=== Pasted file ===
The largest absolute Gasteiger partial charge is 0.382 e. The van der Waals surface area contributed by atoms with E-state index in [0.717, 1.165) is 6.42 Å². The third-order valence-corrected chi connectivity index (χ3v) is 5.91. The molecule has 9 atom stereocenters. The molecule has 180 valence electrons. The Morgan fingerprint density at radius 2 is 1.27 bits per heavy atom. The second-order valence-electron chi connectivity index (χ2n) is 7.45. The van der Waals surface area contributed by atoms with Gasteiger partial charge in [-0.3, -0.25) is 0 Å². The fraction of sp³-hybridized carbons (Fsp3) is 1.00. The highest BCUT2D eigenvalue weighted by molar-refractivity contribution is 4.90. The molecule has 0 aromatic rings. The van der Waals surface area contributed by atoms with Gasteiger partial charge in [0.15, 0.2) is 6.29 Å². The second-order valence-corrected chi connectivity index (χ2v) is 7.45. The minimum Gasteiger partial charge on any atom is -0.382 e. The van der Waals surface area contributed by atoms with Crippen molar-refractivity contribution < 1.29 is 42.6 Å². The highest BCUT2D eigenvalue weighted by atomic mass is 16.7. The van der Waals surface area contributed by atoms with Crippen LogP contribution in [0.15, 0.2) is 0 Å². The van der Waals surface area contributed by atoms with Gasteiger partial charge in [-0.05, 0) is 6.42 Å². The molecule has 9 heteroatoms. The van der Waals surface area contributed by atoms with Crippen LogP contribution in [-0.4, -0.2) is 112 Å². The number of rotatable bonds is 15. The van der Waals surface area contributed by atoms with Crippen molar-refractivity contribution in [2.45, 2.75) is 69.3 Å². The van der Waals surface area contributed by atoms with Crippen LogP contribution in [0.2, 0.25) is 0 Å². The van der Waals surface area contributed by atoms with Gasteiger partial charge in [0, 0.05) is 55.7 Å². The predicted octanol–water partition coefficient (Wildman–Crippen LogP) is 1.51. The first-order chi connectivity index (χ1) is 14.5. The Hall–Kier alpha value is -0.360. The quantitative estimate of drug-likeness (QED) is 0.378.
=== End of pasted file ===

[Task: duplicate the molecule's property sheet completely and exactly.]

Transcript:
The largest absolute Gasteiger partial charge is 0.382 e. The van der Waals surface area contributed by atoms with E-state index in [0.717, 1.165) is 6.42 Å². The third-order valence-corrected chi connectivity index (χ3v) is 5.91. The molecule has 9 atom stereocenters. The molecule has 180 valence electrons. The Morgan fingerprint density at radius 2 is 1.27 bits per heavy atom. The second-order valence-electron chi connectivity index (χ2n) is 7.45. The van der Waals surface area contributed by atoms with Gasteiger partial charge in [-0.3, -0.25) is 0 Å². The fraction of sp³-hybridized carbons (Fsp3) is 1.00. The highest BCUT2D eigenvalue weighted by molar-refractivity contribution is 4.90. The molecule has 0 aromatic rings. The van der Waals surface area contributed by atoms with Gasteiger partial charge in [0.15, 0.2) is 6.29 Å². The second-order valence-corrected chi connectivity index (χ2v) is 7.45. The minimum Gasteiger partial charge on any atom is -0.382 e. The van der Waals surface area contributed by atoms with Crippen molar-refractivity contribution < 1.29 is 42.6 Å². The highest BCUT2D eigenvalue weighted by atomic mass is 16.7. The van der Waals surface area contributed by atoms with Crippen LogP contribution in [0.15, 0.2) is 0 Å². The van der Waals surface area contributed by atoms with Gasteiger partial charge in [-0.05, 0) is 6.42 Å². The molecule has 9 heteroatoms. The van der Waals surface area contributed by atoms with Crippen LogP contribution in [-0.4, -0.2) is 112 Å². The number of rotatable bonds is 15. The van der Waals surface area contributed by atoms with Crippen molar-refractivity contribution in [2.45, 2.75) is 69.3 Å². The van der Waals surface area contributed by atoms with Crippen LogP contribution in [0.2, 0.25) is 0 Å². The van der Waals surface area contributed by atoms with Gasteiger partial charge in [0, 0.05) is 55.7 Å². The predicted octanol–water partition coefficient (Wildman–Crippen LogP) is 1.51. The first-order chi connectivity index (χ1) is 14.5. The Hall–Kier alpha value is -0.360. The quantitative estimate of drug-likeness (QED) is 0.378.